This blog provides access to data on tweets using the #Covid19UK hashtag during the UK lockdown, which began on 24 March 2020. The data were extracted using TAGS, and then mapped using NodeXL. There were of course other UK-focused hashtags used during this period and some UK-based Covid-19 tweeting that did not use any hashtag. However it was unfeasible to capture all the data. I therefore stuck with one hashtag all the way through. You can see further information, including other search terms and ways of presenting data, in a tweet thread. These data are updated on a weekly basis (except where there is too much data to plot at once, in which case they are charted by day). There’s more about this work on the BMJ Opinion blog.
The URLs in the table point to NodeXL reports that describe the data more fully. Note that some of the early days of the UK lockdown had so much tweeting that it was not possible to obtain a complete data set (either because of the 18,000 tweet & retweet limit or because of difficulties accessing the Twitter API; you can only extract Twitter data 7-10 days into the past). Fortunately NodeXL also allows us to look at the tweet data for posts retweeted during the periods where there are data. That means that we can access some of the more popular tweets from the periods that were “missed”. For example, for 20 March, pre-lockdown, there were only 8 hours 21 minutes of data extracted (15:38 to 23:59). However, retweets during this period allowed the identification of tweets going back over 2 weeks. The following graph shows daily data from 3 to 17 March and hourly data thereafter, plotting tweets but not retweets.
Click into the links in the table below to see the NodeXL reports. These are typically weekly reports, starting each Tuesday (as the lockdown began on a Tuesday). Scroll down to the bottom of the NodeXL reports to download the raw data (unless the table below has a link for “data”, in which case the file was too large to upload to the NodeXL Graph Gallery, and needed to be uploaded to Dropbox instead). In the NodeXL reports select the link – “Download the Graph Data as a NodeXL Workbook”. Sometimes there was just too much data to analyse in one go, so I have processed them in days instead. Most of the NodeXL reports were produced in September or October. That means that some of the tweets had been deleted, retweets retracted, sometimes accounts deleted. For example, for 24 March – re-extracted on 1 October – 14,735 tweets and retweets were identified out of 16,192 originally collected. There may be some interesting findings from looking at the posts that have disappeared in the intervening period – perhaps some were from “troll farm” and bot accounts that have been removed. I have a lot of the original TAGS data, which will allow further study of this question.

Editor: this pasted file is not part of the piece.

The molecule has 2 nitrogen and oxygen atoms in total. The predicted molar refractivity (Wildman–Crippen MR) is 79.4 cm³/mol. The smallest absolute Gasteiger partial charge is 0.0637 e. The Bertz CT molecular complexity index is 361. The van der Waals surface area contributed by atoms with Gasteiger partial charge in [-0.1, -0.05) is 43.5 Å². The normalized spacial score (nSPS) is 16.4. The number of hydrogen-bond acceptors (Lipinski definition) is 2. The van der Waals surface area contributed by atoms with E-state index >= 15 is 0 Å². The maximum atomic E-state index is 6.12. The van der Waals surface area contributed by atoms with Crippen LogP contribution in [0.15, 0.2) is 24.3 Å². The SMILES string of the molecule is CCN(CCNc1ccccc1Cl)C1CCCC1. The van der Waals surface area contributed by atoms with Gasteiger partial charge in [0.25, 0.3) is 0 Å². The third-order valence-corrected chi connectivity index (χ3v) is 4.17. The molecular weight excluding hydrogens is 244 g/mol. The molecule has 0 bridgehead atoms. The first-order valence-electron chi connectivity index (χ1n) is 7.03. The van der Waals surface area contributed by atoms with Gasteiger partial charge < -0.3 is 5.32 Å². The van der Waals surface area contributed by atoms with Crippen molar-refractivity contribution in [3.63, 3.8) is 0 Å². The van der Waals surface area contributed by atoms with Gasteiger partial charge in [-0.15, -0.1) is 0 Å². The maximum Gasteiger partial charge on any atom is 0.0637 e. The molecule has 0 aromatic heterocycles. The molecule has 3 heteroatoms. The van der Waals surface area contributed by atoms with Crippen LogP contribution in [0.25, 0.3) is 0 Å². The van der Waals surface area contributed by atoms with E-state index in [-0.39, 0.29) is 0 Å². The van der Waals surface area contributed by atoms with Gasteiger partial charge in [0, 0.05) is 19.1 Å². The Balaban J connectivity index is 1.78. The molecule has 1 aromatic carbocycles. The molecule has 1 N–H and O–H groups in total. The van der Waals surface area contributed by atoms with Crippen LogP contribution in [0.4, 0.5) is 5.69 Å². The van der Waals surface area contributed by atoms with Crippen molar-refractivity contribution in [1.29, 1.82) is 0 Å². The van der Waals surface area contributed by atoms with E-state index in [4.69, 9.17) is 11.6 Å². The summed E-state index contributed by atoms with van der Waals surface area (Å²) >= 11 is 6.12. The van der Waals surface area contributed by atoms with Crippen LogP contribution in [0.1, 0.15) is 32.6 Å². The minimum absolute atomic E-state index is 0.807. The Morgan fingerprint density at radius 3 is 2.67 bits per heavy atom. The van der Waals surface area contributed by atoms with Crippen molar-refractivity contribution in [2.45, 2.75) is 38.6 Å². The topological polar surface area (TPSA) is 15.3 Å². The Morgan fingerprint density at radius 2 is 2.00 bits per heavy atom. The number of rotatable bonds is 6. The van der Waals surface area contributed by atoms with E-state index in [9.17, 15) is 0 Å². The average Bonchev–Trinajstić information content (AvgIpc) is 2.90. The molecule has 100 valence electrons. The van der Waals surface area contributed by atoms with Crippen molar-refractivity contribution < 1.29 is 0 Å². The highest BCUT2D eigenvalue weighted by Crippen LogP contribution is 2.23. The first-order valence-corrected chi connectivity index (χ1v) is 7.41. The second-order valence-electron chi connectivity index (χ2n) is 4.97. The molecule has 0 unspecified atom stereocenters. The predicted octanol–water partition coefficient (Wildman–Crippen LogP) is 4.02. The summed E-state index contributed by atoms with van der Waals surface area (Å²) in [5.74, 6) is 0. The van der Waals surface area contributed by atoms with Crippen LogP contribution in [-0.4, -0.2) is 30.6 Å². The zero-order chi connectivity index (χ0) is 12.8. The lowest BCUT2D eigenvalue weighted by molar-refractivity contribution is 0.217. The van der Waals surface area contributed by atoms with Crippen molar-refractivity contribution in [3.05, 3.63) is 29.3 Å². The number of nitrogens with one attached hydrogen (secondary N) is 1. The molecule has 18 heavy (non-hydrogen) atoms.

NodeXL graphs (e.g. the graph below for 24 March) show Twitter accounts that tweeted, retweeted, and/or were mentioned in tweets. These are called “vertices”. You can read more about how to interpret these maps in an article by NodeXL and Pew Research. You can also read a lot more about how to analyse and interpret the raw data on the ScotPublicHealth blog and in my papers published in peer-reviewed medical journals.
The number of Twitter accounts included in the weekly extracts has varied over time, peaking at the start of lockdown, a quiet period over the summer, and an increase during September as we contemplated a return of stricter lockdown rules.
Hopefully there will be time over coming months to analyse these data in collaboration with academic teams. Please contact me if you are interested in contributing. However, for the moment my focus is on GP exams and clinical work. Watch this space for further data over coming months.
|Week of lockdown||Dates||Vertices (number of tweeters, retweeters & mentioned accounts||URL to access data|
|Pre lockdown |
|20-23 March||50737||20 March |
|1||24 – 30 March||86348||24 March |
|2||31 March – 6 April||61084||31 March |
|3||7 – 13 April||42330||Report |
|4||14 – 20 April||40443||Report |
|5||21 – 27 April||36964||Report |
|6||28 April – 4 May||35491||Report |
|7||5– 11 May||55688||Report |
|8||12- 18 May||55377||12 May |
|9||19 – 25 May||44803||Full week|
|10||26 May – 1 June||44714||Full week|
|11||2– 8 June||25091||Full week|
|12||9 – 15 June||21481||Full week|
|13||16-22 June||18857||Full week|
|14||23-29 June||30340||Full week|
|15||30 June – 6 July||23065||Full week|
|16||7 – 13 July||24174||Full week|
|17||14 – 20 July||14243||Full week|
|18||21- 27 July||9191||Full week|
|19||28 July – 3 August||14549||Full week|
|20||4 – 10 August||8357||Full week|
|21||11 – 17 August||7618||Full week|
|22||18 – 24 August||6125||Full week|
|23||25– 31 August||8143||Full week|
|24||1 – 7 September||9774||Full week|
|25||8 – 14 September||35498||Full week|
|26||15 – 21 September||24634||Full week|
|27||22 – 28 September||24250||Full week|
|28||29 Sep – 5 October||13756||Full week|
|29||6 – 12 October||17766||Full week|
|30||13 – 19 October||19491||Full week|
Dr Graham Mackenzie, GPST2, Edinburgh, Scotland
12 October 2020.